I am white.
So are the vast majority of public school educators across the United States. The National Center for Education Statistics puts us at over 80% of the public school teaching force. While the percentage of projected white public school students has dropped below 50% for the first time, ever.
I grew up in suburban Wisconsin, attended school K-12 with majority white students. I had then and have now diversity within my friends and family, but the majority of my upbringing has been within a suburban white experience.
I began my teaching career in New York City, in a Middle School in the Bronx. One day, during my second year, a name-calling battle broke out amongst my seventh graders. It was more play than fighting.
A few kids starting saying back and forth, “You’re white!”
“No, you’re white!”
“No, you’re white!”
To which I called them all back with an assertive laugh, “Hey, hey, hey. No. Definitely, no. The only white person in this room is me.”
To which, my students almost collectively said, “Wait…. you’re white?”
What seems dangerous is not our hearts. I know a lot of white educators who care a whole damn lot.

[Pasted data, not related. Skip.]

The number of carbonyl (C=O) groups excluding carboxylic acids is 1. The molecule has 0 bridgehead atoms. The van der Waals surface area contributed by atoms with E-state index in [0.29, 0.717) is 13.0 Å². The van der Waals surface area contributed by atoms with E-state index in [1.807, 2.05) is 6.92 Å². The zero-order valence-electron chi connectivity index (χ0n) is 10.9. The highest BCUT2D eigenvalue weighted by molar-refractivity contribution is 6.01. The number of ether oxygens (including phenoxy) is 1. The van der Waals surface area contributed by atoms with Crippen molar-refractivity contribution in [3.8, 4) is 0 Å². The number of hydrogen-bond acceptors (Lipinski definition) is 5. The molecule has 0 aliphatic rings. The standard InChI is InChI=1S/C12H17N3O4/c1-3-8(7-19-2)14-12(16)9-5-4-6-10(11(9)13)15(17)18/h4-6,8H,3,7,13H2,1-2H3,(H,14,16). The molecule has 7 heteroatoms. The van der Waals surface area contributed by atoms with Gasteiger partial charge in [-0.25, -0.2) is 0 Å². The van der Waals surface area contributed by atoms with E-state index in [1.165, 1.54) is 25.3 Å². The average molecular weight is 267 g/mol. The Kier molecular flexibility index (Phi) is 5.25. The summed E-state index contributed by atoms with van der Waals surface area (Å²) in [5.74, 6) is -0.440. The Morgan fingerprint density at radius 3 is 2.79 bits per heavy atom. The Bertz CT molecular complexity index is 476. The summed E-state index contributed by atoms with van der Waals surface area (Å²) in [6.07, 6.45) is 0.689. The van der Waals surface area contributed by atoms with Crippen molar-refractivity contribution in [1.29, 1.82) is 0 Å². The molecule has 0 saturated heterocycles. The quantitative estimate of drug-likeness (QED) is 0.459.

What seems dangerous is not our convictions. I know a lot of white educators who work hard to make the world better for everyone.
What seems dangerous is how much we are not aware of. How poorly we listen. How little we see. Even when we think we see the most.
I was reminded of my whiteness over this past month. In the kind of world-shaking way that I have the luxury to not feel if I don’t want to. But I want to. So, I am writing this to you but also as a mile-marker for myself.
The first was shortly after the attacks in Paris.
In a self-righteous way, I noticed the media outcry over the events in Paris compared to the near silence over suicide bombings in Beirut. There was wall to wall coverage of the shaken city in France, but almost none of one father’s act of heroism that likely saved hundreds more in the Middle East.
I was easy for me, at home, on Twitter, to think myself the better person.
Look at this media. They are unaware (or probably not) of their privilege.
But then a brunch happened.